Surprises like shifting, dying breezes, the mysterious El Ni‚Äö√†√∂¬¨¬±o effect, ocean currents, the Catalina Eddy, full moons, swells and drifting kelp, to name but a few. If the Fremantle Cup was a rodeo on the high seas, the San Diego Cup is a chess game in a tidal pool. That plays right into the strengths of the 49-year-old Conner, the San Diego native who has missed only one America's Cup final since 1974, and his underfunded, undermanned Stars & Stripes campaign. Defying his credo that "in sailing, money equals speed," Conner has gone from being a nettlesome thorn in the side of Koch's Cubens to being, well, a shark closing in for the kill. Weather permitting.
After losing her first three races to America¬¨¬®‚Äö√¢• by wide margins in the heavy swells that were prevalent during the full moon, the year-old Stars & Stripes, the oldest, widest hull left in the regatta, sort of ghosted back into the picture. When the wind dropped to the five-to-nine-knot range that .Stars & Stripes prefers and the seas flattened, Conner's boat beat the three-month-old America¬¨¬®‚Äö√¢• in three of the next four races, including two victories last weekend. That narrow weather window is the only one in which Stars & Stripes can match Americans¬¨¬®‚Äö√¢•' straight-line speed. But five to nine knots and flat seas are common conditions off Point Loma.
Without her speed edge, America¬¨¬®‚Äö√¢• was in trouble as she headed into the seventh race on Sunday. Koch, Dave Dellenbaugh and Buddy Melges all took turns at the helm, but none was a match for Conner. In the first seven races, the veteran crew of Stars & Stripes proved far superior in everything from selecting and setting the sails to finding wind shifts. "The only major problem we have is inexperience," said Koch after his one-minute 28-sccond loss to Conner on Sunday made the best-of-13 defender finals 4-3 in favor of America¬¨¬®‚Äö√¢•. "We're getting a baptism by fire out there sailing against Dennis."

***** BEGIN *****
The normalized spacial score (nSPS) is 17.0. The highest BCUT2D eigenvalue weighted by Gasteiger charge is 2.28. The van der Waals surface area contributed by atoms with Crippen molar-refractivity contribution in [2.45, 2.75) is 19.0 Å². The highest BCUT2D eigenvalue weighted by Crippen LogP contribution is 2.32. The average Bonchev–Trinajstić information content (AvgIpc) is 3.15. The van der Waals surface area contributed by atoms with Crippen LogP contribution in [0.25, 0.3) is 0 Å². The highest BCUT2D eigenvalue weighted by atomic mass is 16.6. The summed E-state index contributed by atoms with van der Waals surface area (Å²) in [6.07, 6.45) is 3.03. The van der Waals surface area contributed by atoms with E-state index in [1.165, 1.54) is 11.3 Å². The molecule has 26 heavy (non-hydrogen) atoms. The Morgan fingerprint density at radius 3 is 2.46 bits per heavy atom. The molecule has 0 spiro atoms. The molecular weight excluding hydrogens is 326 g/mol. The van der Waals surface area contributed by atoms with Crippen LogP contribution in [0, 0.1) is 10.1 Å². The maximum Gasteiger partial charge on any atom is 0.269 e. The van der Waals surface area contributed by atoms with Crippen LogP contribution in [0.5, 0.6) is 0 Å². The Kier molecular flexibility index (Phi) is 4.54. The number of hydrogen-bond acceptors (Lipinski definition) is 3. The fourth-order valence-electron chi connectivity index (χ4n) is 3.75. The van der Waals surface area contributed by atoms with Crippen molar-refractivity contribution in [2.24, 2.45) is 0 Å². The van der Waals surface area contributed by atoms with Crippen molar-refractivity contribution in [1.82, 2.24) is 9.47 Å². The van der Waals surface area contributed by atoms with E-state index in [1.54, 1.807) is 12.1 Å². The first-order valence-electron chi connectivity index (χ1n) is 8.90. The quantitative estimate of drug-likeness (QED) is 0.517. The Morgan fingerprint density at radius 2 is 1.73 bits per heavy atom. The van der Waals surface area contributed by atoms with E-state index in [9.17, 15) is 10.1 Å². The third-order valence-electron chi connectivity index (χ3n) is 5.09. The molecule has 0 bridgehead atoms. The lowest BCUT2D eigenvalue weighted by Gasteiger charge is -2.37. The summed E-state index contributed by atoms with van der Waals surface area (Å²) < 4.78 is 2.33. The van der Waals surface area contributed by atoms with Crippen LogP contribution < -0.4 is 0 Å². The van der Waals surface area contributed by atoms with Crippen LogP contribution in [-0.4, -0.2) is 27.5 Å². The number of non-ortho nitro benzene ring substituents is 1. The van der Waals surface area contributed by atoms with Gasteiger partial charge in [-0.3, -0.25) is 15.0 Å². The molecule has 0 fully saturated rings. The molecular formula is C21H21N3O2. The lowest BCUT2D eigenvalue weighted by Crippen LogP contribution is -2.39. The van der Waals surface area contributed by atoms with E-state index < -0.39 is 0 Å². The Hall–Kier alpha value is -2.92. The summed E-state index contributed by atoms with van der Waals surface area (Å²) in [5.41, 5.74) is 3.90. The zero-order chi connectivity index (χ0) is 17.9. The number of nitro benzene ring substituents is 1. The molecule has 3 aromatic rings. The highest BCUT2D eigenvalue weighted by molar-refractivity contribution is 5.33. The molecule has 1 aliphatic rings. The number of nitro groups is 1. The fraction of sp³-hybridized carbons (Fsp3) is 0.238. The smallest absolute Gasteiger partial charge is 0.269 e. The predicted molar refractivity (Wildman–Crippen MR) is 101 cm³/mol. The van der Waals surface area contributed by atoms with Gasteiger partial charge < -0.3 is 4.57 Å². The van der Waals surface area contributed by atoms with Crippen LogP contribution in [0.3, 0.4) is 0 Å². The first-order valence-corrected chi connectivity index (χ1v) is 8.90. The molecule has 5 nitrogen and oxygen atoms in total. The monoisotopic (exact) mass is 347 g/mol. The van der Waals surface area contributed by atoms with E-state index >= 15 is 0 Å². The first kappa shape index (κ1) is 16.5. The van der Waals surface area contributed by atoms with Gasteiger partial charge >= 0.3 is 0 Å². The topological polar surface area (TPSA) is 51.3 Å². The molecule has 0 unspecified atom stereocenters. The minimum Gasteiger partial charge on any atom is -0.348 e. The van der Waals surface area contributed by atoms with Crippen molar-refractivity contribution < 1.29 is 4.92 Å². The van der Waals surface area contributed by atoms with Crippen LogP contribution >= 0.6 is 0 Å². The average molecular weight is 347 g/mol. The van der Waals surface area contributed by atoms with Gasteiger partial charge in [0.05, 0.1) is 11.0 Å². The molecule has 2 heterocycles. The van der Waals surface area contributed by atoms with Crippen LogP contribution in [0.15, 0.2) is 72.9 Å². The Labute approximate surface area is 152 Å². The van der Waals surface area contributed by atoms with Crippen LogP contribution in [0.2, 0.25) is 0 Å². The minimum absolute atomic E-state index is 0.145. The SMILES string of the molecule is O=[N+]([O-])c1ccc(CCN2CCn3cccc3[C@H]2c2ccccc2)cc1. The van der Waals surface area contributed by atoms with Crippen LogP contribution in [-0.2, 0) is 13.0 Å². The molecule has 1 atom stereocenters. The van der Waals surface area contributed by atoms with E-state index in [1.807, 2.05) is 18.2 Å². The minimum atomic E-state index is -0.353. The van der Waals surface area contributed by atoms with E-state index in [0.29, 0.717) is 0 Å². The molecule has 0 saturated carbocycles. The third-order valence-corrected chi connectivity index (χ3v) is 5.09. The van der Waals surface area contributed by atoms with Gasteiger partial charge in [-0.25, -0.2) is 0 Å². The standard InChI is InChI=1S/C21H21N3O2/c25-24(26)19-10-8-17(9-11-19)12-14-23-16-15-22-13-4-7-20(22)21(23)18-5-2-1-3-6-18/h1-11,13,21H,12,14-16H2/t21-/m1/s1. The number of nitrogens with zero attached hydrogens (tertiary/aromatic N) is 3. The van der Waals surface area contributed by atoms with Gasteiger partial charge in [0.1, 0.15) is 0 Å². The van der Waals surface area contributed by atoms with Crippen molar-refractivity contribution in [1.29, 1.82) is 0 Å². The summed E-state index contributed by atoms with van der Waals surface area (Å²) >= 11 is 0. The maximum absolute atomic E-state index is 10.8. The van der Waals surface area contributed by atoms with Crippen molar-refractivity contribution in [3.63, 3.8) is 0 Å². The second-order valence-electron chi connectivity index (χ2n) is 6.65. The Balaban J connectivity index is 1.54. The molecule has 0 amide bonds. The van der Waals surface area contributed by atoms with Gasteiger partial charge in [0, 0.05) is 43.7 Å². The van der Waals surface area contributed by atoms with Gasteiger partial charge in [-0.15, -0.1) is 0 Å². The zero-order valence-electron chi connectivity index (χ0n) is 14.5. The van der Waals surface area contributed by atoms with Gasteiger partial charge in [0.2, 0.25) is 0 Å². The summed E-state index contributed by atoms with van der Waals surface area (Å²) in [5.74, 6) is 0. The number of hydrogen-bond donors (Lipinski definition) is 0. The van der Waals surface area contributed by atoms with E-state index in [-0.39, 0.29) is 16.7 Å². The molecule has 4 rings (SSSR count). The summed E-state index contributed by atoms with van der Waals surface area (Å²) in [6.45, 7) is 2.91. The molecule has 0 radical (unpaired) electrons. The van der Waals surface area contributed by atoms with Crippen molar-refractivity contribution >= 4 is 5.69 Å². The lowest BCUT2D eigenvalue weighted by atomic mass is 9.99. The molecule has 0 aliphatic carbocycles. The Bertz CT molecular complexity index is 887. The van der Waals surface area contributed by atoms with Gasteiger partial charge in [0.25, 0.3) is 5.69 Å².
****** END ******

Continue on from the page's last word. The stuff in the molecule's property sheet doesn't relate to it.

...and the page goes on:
Match-racing lessons is more like it. Stars & Stripes's first win, on April 23, came after America¬¨¬®‚Äö√¢• took a three boat-length lead and then failed to cover Conner midway up the first mark, allowing Stars & Stripes to capitalize on a wind shift. "Pigs get fat, hogs get slaughtered," Koch said afterward. "We got greedy trying to stretch our lead."
Win No. 2 for Conner, last Saturday, was set up when he engaged Melges in an inspired luffing duel at the top of the first mark, breaking off at the perfect moment to take a four boat-length lead that he never relinquished. Stars & Stripes got its third win on Sunday, and it came as a result of Conner's aggressive prestart maneuvering. He pinned Dellenbaugh outside the starting area, thereby forcing America¬¨¬®‚Äö√¢• to jibe too close to Stars & Stripes in a desperate attempt to escape. America¬¨¬®‚Äö√¢• drew a foul. The 270-degree penalty turn the judges assessed her gave Conner a six boat-length cushion that he opened to 10 by the end.
"My attitude hasn't changed," said Koch, who seems to revel in his underdog role. "We still need to win three more races and have an uphill battle. But I don't think anyone who's been watching would bet on Stars & Stripes against America¬¨¬®‚Äö√¢• in a drag race."
But sailing in the fickle zephyrs off Point Loma is a far cry from drag racing, and anyone who knows Conner would be loath to wager against him just because he's at the helm of a slower boat. "We'd rather face Koch, obviously, because of his lack of experience," says one member of the New Zealand camp. "Love him or hate him, you never feel comfortable with Dennis on the other side of the fence."
Back at you, Kiwi crusader. Ever since New Zealand became the first challenging syndicate to set up operations in San Diego, in December 1990, the Kiwis have behaved like men on a quest for the Holy Grail. Fay keeps referring to this America's Cup campaign as "unfinished business," and he takes tremendous pride in knowing that when it comes to sailing, his country of 3.4 million people can compete with the industrial giants of Japan, France, Italy and the U.S. "New Zealand has more boats per capita than any country in the world," says Fay. "The whole country stops to watch the America's Cup. It's not like the team feels a burden of fulfilling national expectations. But wouldn't it be great if kiwis could fly?"